While all the attention is on the regulatory crackdown on big tech companies in China, Alibaba has quietly announced the restructuring of its operations. It plans to form a new lifestyle services division, with Amap (a digital mapping platform), Fliggy (online travel), ele.me(on-demand delivery app), as well as Koubei (local commerce platform) falling under its umbrella.
Yu Yongfu presides over this newly minted business division, reporting directly to Alibaba President Zhang Yong. Meanwhile, Amap President Liu Zhenfei, Fliggy President Zhuang Zhuoran, and Alibaba Local Services Co.(ele.me and Koubei) CEO Li Yonghe will all report to Yu.
Yu, the only elected partner after Alibaba’s IPO, is regarded as a key player in the company leadership. He has taken charge of almost every major non-ecommerce related business. After Alibaba had acquired UCWeb, Yu (UCWeb’s former CEO) first led Alibaba’s mobile business unit. Up next were stints at Alimama (as President), Alibaba Digital Media and Entertainment Group (as Chairman), and most recently, Alibaba’s global investment arm, eWTP (as Head). Throughout these reallocations, he has continued to juggle his changing responsibilities with his role as Amap Chairman.
By restructuring itself and bringing in this trusted executive, Alibaba has thrown down its gauntlet: it is ready for an all-out war with Meituan, China’s largest on-demand local service platform. Meituan has become a serious threat with its real-time fulfilment abilities and growing merchant network. If left unchecked, it could redirect customer traffic from not only Alibaba’s subsidiaries, but also its core businesses of Taobao and Alipay. Meituan must be stopped, urgently.
Meituan: The de facto super app
Despite dominating ecommerce in China, Alibaba has long played catch-up to Meituan in the field of on-demand local services. This restructuring isn’t its first try at closing the gap– it revealed ambitions of usurping Meituan when it had acquired ele.me (Meituan’s direct rival) and merged it with Koubei (its food and lifestyle services arm).
Since then, the two titans have gone head-to-head in almost every on-demand service market. Yet, Meituan has kept its heavy-pocketed and experienced rival at bay, highlighting the impressive organizational capabilities of its executive team.
In fact, when we were studying the Food Delivery Platforms in Southeast Asia, we felt that Meituan provided a benchmark for major players – such was the strength of its business strategy.
Since its early days as a group-buying platform, Meituan has focused on building a large base of merchants through its relentless ground promotion teams (地推团队). By aggressively onboarding service providers, it can keep diversifying its business, whether it’s through on-demand delivery (Meituan Waimai) or ride-hailing (Meituan Dache).
At the same time, Meituan treats these subsidiaries as extensions of its core business, rather than standalone ventures. Every time it expands, it ‘recycles’ the resources that it has inherited from other ventures– when Meituan moved into hotel booking, almost 80% of its users were converted from its core food services.
Besides enabling cost-savings, this strategy also facilitates synergies within its ecosystem while creating a more frictionless user experience. Ultimately, by striving to provide a one-stop platform for lifestyle services, Meituan can encourage user stickiness– and more transactions.
And that’s exactly the Super App strategy that players like Grab have started adopting in Southeast Asia as well.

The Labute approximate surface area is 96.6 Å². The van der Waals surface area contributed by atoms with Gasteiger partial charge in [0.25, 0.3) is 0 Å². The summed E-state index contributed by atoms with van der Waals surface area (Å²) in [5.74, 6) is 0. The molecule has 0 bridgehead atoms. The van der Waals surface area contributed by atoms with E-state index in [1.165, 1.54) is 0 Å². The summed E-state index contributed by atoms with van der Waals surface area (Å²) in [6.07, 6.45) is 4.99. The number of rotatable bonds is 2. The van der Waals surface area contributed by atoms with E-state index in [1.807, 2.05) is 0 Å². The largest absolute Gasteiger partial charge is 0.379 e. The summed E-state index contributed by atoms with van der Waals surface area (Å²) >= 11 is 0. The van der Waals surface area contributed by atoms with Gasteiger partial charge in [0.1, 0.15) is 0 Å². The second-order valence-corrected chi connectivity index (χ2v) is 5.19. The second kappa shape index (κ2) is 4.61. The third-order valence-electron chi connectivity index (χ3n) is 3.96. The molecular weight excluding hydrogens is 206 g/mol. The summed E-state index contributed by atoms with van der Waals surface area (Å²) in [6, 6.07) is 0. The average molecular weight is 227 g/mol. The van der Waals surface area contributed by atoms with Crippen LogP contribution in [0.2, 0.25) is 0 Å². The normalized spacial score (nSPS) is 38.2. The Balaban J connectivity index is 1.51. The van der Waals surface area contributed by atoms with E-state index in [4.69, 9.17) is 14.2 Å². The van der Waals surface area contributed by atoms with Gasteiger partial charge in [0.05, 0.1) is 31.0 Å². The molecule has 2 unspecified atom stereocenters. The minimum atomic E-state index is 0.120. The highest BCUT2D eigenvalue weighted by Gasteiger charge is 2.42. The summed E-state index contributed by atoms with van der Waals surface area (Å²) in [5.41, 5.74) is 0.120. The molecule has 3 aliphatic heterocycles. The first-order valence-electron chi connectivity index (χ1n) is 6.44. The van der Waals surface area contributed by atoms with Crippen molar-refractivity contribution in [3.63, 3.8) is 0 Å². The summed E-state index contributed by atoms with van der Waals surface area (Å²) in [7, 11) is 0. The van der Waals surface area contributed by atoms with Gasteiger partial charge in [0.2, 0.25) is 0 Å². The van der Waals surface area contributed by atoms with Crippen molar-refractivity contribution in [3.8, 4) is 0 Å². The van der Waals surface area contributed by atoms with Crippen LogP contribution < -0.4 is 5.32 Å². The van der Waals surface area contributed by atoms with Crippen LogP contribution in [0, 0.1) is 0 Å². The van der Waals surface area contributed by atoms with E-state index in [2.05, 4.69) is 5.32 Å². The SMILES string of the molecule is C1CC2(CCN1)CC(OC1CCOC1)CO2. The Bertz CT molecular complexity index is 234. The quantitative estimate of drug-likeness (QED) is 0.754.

Alibaba brings its own ecosystem
Up till now, Alibaba had chosen to challenge Meituan through one-on-one fights between its companies (ele.me vs Meituan Waimai, Fliggy vs Meituan Travel). This type of fight favours Meituan because its companies are more tightly connected in its ecosystem and can draw upon advantages such as cost efficiency and user stickiness.
A more integrated approach was needed, and we think that this reorganization acknowledges this hard reality. From this point onwards, Alibaba can challenge Meituan with its ecosystem.
While it may be complex for Alibaba to integrate all of these entities into an ecosystem, we think that Yu’s experienced leadership will increase its chances of success. Over the years, many people have dubbed Yu the “master of integration” (整合大师). It’s a nickname that he had earned at UCWeb, having oversaw the integration of over 10 companies, including PP Assistant and 9game.
Another not-so-secret ace in the hole for Alibaba is Alipay, the Alibaba-affiliated consumer finance app with more than 1.3 billion active users. Alibaba was already trying to draw Alipay closer towards its activities in lifestyle ecommerce, having planned to help over 40 million service providers open mini-programs on this mobile payment platform.
More importantly, Alibaba already intended for Alipay to complement individual subsidiaries such as ele.me:
We wonder how much more effective it would be when it is integrated into an entire ecosystem.
Alibaba has chosen the right window
As Alibaba makes its move, Meituan is fighting to put out multiple fires. On the one hand, it is trying to manage a simmering public frustration towards its “excessive commission fees” on small merchants. On the other hand, it is also being investigated by the Chinese government for its alleged monopolistic practices. In other words, the timing may never have been better for Alibaba to challenge Meituan’s grip on on-demand local services.
Unlike the previous battles between Alibaba and Meituan, this confrontation will be one of ecosystems, which means that it may be the fiercest dogfight yet. This window that Alibaba chose does give it a head start, but the winner of this fight (if there is one to begin with) is still anyone’s guess.
Will Yu be able to pull it off? More importantly, will Alibaba have enough patience to allow him to pull it off?